Carnival Corporation reported net income of $171.5 million, or $0.28 per share, on revenues of $824.9 million for its first quarter ended February 29, 2000, compared to net income of $157.8 million, or $0.26 per share, on revenues of $748.3 million for its first quarter last year.
Carnival Chairman and CEO Micky Arison attributed increased earnings to the strong revenue growth. Capacity was up 6.9 percent in the quarter and revenue also increased because of the Millennium cruises.
Partially offsetting earnings were increases in fuel costs as well as operational costs related to the Millennium cruises.
In light of declining stock prices since the beginning of the year, Carnival's first quarter results and forecast for the rest of the year were expected to set the near-term course for stock prices.
But in that respect Carnival did little to boost the market. Arison said softer ticket pricing resulting from slower booking patterns for post-Millennium cruises, together with increased fuel costs, could cause second quarter earnings to be slightly lower than last year.
However, Carnival also believed that earnings for the second half of fiscal 2000 will be stronger and estimated that for the entire fiscal 2000, earnings will be eight to 10 percent higher than for 1999.
At press time, Carnival traded for $23.75 compared to a recent low of $21.20 and a January 2000 high of $53 50.
How Things Change!
At the Miami cruise conference earlier this month, top level executives from Carnival and other major cruise lines said they "saw nothing that warranted the decline in stock prices."
The fundamentals are the same, they said.
And increased fuel costs had no impact on the companies, they said.
Not so, according to Arison, vice chairman Howard Frank, and CFO Gerry Cahill, at Carnival.
Were the executives in Miami and Carnival Corporation talking about different things? Did different definitions apply? Or are different messages given to different audiences?
If it becomes a credibility issue, then stock prices may be in for more disappointments.
In the case of Carnival, the company also suffered - at least image-wise - from the failed acquisition of the timeshare company Fairfield Communities and the joint venture with Star Cruises to own Norwegian Cruise Line.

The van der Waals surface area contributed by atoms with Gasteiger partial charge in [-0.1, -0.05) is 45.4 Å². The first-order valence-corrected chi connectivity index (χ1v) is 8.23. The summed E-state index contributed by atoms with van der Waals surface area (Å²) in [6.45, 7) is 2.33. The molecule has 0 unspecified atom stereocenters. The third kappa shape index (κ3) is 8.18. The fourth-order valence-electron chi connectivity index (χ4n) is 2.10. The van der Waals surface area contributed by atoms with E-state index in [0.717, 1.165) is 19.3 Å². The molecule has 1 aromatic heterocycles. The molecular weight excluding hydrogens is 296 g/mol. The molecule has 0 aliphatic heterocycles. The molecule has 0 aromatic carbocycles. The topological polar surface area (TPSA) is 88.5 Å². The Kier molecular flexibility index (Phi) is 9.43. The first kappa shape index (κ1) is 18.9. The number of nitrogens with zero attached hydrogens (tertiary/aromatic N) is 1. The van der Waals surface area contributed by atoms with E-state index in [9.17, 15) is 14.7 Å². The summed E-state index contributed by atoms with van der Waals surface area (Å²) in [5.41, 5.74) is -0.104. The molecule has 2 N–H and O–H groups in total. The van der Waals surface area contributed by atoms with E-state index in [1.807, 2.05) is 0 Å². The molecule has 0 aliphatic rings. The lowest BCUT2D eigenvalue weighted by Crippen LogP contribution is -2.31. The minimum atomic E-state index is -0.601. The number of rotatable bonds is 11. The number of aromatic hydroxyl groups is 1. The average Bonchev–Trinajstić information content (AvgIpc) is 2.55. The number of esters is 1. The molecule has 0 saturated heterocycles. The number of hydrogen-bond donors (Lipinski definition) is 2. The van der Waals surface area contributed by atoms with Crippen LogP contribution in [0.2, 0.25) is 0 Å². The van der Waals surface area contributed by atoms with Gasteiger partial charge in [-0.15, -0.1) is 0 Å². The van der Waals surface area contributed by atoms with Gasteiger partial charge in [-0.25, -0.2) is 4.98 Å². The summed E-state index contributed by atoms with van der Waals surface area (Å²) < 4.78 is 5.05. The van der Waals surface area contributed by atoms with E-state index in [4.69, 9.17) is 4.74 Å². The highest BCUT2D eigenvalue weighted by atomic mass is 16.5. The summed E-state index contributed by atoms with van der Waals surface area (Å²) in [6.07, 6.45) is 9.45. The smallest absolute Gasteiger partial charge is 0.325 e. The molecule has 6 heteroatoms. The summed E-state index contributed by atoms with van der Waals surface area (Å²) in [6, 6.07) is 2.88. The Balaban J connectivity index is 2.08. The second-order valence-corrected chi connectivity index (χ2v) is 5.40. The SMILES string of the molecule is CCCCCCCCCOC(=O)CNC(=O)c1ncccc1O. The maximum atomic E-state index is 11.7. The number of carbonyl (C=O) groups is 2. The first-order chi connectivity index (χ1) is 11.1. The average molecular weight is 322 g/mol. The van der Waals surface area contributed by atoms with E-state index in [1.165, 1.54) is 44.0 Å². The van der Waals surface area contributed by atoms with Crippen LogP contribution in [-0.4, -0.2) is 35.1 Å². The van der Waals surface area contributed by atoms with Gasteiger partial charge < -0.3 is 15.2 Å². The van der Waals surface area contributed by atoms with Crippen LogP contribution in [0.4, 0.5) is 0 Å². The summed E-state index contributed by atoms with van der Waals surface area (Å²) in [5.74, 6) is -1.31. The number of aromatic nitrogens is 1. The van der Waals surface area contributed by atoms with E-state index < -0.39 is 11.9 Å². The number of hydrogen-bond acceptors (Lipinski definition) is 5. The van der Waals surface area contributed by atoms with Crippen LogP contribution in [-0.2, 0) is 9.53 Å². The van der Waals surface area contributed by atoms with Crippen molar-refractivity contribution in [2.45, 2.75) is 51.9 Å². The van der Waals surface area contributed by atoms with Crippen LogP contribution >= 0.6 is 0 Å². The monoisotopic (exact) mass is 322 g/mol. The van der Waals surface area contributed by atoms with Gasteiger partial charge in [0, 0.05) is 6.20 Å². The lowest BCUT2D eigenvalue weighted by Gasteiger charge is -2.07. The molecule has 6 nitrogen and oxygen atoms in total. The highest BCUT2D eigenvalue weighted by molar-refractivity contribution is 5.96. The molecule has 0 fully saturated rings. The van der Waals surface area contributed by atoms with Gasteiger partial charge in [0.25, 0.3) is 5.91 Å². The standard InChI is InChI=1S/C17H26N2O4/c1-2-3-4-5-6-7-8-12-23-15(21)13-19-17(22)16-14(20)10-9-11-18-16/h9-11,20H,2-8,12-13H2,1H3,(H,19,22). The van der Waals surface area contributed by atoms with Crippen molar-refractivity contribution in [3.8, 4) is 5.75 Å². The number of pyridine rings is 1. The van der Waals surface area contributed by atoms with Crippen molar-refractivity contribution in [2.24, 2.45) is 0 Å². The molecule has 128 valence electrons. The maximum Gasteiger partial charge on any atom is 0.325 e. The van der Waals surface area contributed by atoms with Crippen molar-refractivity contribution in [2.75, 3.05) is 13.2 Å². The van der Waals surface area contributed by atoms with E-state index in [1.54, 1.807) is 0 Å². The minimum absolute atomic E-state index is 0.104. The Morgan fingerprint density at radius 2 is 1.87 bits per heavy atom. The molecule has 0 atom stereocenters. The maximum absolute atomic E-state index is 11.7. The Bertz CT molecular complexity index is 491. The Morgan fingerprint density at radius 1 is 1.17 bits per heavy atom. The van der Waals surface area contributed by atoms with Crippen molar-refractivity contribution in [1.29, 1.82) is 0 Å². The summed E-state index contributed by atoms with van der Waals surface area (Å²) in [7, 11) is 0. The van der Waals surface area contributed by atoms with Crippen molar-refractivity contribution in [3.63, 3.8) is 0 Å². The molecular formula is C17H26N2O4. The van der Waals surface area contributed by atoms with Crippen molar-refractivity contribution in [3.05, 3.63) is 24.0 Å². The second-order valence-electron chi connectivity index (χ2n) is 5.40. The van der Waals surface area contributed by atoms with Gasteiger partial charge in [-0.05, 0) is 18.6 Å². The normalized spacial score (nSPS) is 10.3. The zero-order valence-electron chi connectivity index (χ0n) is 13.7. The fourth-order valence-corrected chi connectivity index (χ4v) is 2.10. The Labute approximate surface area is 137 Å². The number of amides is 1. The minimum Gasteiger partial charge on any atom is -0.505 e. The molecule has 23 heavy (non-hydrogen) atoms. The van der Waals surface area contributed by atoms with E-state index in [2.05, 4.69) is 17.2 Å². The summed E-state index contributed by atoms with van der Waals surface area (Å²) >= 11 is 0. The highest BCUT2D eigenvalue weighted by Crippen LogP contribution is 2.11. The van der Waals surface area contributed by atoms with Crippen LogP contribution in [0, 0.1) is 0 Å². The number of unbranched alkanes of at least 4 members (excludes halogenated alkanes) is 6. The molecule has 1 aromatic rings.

Contrary to expectations, Arison said the Millennium cruises incurred higher costs than expected in terms of onboard services and entertainment offsetting the benefit of higher prices.
The first quarter result was also negatively impacted by higher fuel costs. For the rest of the year, Carnival expects fuel costs to be eight cents more per share than last year - or three cents more than previously anticipated.
Five weeks of revenue was lost due to repair work on both the Celebration and the Destiny which suffered a fire and mechanical breakdown, respectively.
In addition, the delivery of the Zaandam has been delayed until the second quarter, although Carnival is receiving compensation from Fincantieri because of the delay.
Airtours had larger losses than last year, which were attributed to seasonal losses, the Millennium, and acquisitions.
Costa Crociere meanwhile contributed net earnings of $4.8 million, part of which was attributed to the sale of the Mermoz.
According to Frank, the Millennium-year bookings have been difficult to read. He said the company had hoped for a strong Wave Period, which would have allowed it to increase prices. But the period did not start out strong and the company has not been able to raise prices in the second quarter as it had hoped.
But the Wave Period is continuing, Frank said, adding that by extending the Wave, Carnival is hopeful that booking patterns will tum stronger.
Arison noted that while bookings are up year over-year, going into 2000 Carnival was behind, hence the company took pricing action.
Arison said the extended Wave Period is driven by price stimulation.
The market is very price sensitive and demand is driven by discounts, according to Arison, who said that all the operators were discounting.
While the second quarter will be "tough" according to Carnival, it is an anomaly, Carnival executives pointed out, where unique factors combine to put a lid on earnings - including slow bookings and higher fuel costs.
Also impacting the second quarter is the late Easter. Thus, because the weather in the Northeast gets better, Carnival does not expect to get business back during this vacation period.
Carnival also said that Wall Street and investors should look at the larger picture. Carnival has posted 35 consecutive quarters of earnings increases; bas a cash flow that greatly exceeds its newbuilding program over the next several years, and has a minimal debt ratio of 15 percent.
Arison added that next year Carnival Corp. will introduce four new ships in one year. "The goal is first to fill the ships," he said, "and then to look at yield.
"But the revenue potential of the new ships are much higher than the older ships," he added.
Added Frank, "In an environment of weaker prices, smaller carriers will struggle more and may move out capacity.
"And bigger operators may move out older capacity too. "We are eventually looking to move out the 1980s generation of ships," Frank said. In terms of the different messages by different cruise line executives on different occasions, Frank said." We call it as we see it. Look at our credibility."